Madonna Or Whore?

One of the thematic concerns the author deals with in all its shades and layers is the institution of marriage and how it invariably becomes synonymous with oppression and subjugation for the woman. Within the paradigm of the Madonna-Whore dichotomy or complex, whether it is about the ‘waywardness’ of adolescent girls which must be kept under strict vigil, a family’s honour that is somehow invariably tied to a woman’s sexuality, or a wife’s ‘duty’ to oblige to her husband’s demands without any resistance, Sen deftly reveals that the idea of a ‘free’ and ‘thinking’ woman is almost inconceivable and even threatening in a heteronormative, androcentric, sexist, misogynist, racist, casteist, patriarchal society. But by the end of every story, what ultimately shines through is the solidarity that unites the marginalised and disenfranchised to resist the cruelty of the dominant forces.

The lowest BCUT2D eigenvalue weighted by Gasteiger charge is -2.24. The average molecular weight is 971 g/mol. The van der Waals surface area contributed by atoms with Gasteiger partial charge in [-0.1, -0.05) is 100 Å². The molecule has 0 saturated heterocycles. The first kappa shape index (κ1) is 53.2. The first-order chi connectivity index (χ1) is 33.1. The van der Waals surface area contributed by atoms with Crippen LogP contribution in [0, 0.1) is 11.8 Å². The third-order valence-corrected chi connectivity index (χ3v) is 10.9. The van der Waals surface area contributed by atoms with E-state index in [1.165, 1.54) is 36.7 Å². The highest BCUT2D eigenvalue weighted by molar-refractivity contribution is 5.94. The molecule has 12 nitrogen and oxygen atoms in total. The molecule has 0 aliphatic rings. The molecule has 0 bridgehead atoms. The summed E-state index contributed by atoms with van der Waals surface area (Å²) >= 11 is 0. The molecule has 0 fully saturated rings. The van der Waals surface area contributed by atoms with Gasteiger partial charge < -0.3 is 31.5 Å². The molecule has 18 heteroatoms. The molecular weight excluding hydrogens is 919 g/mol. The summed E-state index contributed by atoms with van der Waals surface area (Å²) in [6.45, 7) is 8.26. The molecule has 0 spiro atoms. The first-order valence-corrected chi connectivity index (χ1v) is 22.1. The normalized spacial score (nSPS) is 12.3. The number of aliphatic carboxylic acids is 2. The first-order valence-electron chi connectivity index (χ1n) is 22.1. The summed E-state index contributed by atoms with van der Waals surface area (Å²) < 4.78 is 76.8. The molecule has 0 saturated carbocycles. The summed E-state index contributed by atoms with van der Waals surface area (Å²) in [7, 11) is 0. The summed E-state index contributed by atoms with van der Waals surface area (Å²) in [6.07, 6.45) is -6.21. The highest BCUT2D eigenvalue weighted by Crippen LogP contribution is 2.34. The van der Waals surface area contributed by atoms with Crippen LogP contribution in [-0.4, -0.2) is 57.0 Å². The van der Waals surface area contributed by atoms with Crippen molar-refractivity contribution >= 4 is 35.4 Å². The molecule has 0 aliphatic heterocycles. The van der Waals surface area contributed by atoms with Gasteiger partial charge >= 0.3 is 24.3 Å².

This spirit of solidarity and sisterhood is often concealed, veiled, in disguise, and not apparent. The mother in ‘The Second Wife’ illustrates this sentiment. In this story, Bela’s married life resonates with India’s freedom struggle. Even though the mother seems pleased to see her daughter as the mistress of the aristocratic Dutta household in Calcutta, she is aware that both Bela and India share a similar fate. She secretly wishes for her daughter’s liberation and eventually, there is a silver lining and the coloniser is overthrown. Sen’s focus on the inner strength of the battered yet not defeated women is noteworthy. This is evident in the story ‘Deliverance’ too, where the silences exchanged between the mother-daughter duo seethe with rebellion against upper-caste atrocities and male supremacy. The unspoken revolt is unmistakable. 

For Our Times

Sen’s stories are purpose-driven, emotive, crisp, and effective. Long after you have turned the last leaf of the book, all the women who populate this sharply-written collection appear once more in front of your eyes, and their zeal to live meaningfully and not just survive mechanically lingers on. The Second Wife and Other Stories is of our times, by our times, for our times.
The Second Wife and Other Stories is available on Amazon.